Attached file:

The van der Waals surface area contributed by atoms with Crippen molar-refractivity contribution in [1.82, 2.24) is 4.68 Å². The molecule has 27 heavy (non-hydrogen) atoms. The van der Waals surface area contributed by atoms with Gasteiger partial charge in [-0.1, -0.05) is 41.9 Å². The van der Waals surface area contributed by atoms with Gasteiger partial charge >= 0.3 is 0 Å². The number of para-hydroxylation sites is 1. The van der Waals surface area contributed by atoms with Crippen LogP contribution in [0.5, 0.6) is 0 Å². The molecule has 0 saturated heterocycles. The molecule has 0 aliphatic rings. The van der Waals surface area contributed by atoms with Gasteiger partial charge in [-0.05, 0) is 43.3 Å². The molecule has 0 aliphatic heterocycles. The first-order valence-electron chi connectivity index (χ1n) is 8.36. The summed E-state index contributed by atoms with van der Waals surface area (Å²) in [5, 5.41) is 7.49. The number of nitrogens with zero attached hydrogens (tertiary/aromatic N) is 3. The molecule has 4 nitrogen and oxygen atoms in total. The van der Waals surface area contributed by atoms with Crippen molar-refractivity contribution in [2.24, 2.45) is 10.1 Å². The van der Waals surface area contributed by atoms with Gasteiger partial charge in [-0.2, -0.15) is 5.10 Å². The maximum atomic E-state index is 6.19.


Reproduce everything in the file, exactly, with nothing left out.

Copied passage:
The van der Waals surface area contributed by atoms with Crippen molar-refractivity contribution in [1.82, 2.24) is 4.68 Å². The molecule has 27 heavy (non-hydrogen) atoms. The van der Waals surface area contributed by atoms with Gasteiger partial charge in [-0.1, -0.05) is 41.9 Å². The van der Waals surface area contributed by atoms with Gasteiger partial charge >= 0.3 is 0 Å². The number of para-hydroxylation sites is 1. The van der Waals surface area contributed by atoms with Crippen LogP contribution in [0.5, 0.6) is 0 Å². The molecule has 0 saturated heterocycles. The molecule has 0 aliphatic rings. The van der Waals surface area contributed by atoms with Gasteiger partial charge in [-0.05, 0) is 43.3 Å². The molecule has 0 aliphatic heterocycles. The first-order valence-electron chi connectivity index (χ1n) is 8.36. The summed E-state index contributed by atoms with van der Waals surface area (Å²) in [5, 5.41) is 7.49. The number of nitrogens with zero attached hydrogens (tertiary/aromatic N) is 3. The molecule has 4 nitrogen and oxygen atoms in total. The van der Waals surface area contributed by atoms with Crippen molar-refractivity contribution in [2.24, 2.45) is 10.1 Å². The van der Waals surface area contributed by atoms with Gasteiger partial charge in [-0.2, -0.15) is 5.10 Å². The maximum atomic E-state index is 6.19.